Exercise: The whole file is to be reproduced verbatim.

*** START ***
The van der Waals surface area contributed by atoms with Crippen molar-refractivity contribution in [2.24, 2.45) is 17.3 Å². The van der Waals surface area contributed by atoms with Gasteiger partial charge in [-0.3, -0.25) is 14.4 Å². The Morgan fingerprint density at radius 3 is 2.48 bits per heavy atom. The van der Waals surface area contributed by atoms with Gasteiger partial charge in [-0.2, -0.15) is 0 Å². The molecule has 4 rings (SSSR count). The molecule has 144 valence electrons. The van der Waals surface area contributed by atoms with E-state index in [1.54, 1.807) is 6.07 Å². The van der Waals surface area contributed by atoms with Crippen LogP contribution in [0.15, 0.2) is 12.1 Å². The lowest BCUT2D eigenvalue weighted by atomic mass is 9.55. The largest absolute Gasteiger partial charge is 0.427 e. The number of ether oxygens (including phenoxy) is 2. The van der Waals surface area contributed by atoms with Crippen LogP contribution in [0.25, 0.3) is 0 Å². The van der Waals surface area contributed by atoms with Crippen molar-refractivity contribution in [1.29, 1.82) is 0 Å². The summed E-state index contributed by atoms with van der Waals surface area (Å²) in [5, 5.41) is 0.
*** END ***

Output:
The van der Waals surface area contributed by atoms with Crippen molar-refractivity contribution in [2.24, 2.45) is 17.3 Å². The van der Waals surface area contributed by atoms with Gasteiger partial charge in [-0.3, -0.25) is 14.4 Å². The Morgan fingerprint density at radius 3 is 2.48 bits per heavy atom. The van der Waals surface area contributed by atoms with Gasteiger partial charge in [-0.2, -0.15) is 0 Å². The molecule has 4 rings (SSSR count). The molecule has 144 valence electrons. The van der Waals surface area contributed by atoms with E-state index in [1.54, 1.807) is 6.07 Å². The van der Waals surface area contributed by atoms with Crippen LogP contribution in [0.15, 0.2) is 12.1 Å². The lowest BCUT2D eigenvalue weighted by atomic mass is 9.55. The largest absolute Gasteiger partial charge is 0.427 e. The number of ether oxygens (including phenoxy) is 2. The van der Waals surface area contributed by atoms with Crippen LogP contribution in [0.25, 0.3) is 0 Å². The van der Waals surface area contributed by atoms with Crippen molar-refractivity contribution in [1.29, 1.82) is 0 Å². The summed E-state index contributed by atoms with van der Waals surface area (Å²) in [5, 5.41) is 0.